If you’d like to find out more about 58 Bde, RFA, I would recommend the following:
Details of the brigade’s service overseas may be found in their War Diaries, available from The National Archives under references WO95/4298, WO95/1800(1-5) and WO95/1801(1-4).
Letters written by Robert Bragg during his service in A/58 are available from the Royal Institute’s website, under the heading “The Bragg Family in WW1: Selected Correspondence”
“Broken by Messines” by Dr Mark Wardlaw, tells through letters from A/58 soldier, Peter Hutchinson Wardlaw, the love affair between him and his future wife and how injuries he sustained in action blighted their futures.
“Medal Without Bar” by Richard Blaker, is a semi-autobiographical account of Blaker’s experiences as a subaltern in D/58 from July 1916 until July 1917.
Chris Baker’s website, “The Long Long Trail” is a very valuable resource giving details about all of the units in the British Army in the Great War and the Imperial War Museum’s project “Lives of the First World War“ provides usually very limited details of just about everyone who served in WW1.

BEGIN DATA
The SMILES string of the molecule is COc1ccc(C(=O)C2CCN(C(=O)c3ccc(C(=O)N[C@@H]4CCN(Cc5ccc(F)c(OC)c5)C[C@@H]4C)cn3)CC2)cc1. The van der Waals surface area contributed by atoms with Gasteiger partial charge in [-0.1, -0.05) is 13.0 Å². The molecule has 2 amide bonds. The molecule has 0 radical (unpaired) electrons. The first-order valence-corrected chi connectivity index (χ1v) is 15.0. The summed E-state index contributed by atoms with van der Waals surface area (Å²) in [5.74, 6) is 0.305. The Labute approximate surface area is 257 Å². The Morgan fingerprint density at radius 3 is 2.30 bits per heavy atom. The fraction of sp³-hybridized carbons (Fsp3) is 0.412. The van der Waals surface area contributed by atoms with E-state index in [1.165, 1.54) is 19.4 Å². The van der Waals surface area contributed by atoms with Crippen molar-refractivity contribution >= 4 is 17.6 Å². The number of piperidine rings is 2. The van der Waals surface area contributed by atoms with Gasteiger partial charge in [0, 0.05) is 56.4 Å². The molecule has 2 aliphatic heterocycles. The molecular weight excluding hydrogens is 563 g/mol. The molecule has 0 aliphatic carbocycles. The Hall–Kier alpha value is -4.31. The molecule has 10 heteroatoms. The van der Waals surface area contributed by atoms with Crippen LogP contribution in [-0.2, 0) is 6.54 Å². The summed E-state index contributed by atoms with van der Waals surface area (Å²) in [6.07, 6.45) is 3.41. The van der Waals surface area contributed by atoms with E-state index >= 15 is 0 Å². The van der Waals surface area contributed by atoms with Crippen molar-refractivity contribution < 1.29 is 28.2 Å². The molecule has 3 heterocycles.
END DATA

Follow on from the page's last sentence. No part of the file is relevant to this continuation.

Ian Jones’ blog on “A/58 Mobile Field Battery RFA” provides the details and history of the mechanisation of that battery for two months towards the end of the war.
And if you are interested in other topics associated with 58 Bde and those served with it, then you may also like to explore the following:
For more information on the Royal Army Medical Corps, “RAMC in the Great War” provides details on many of those who served in that corps.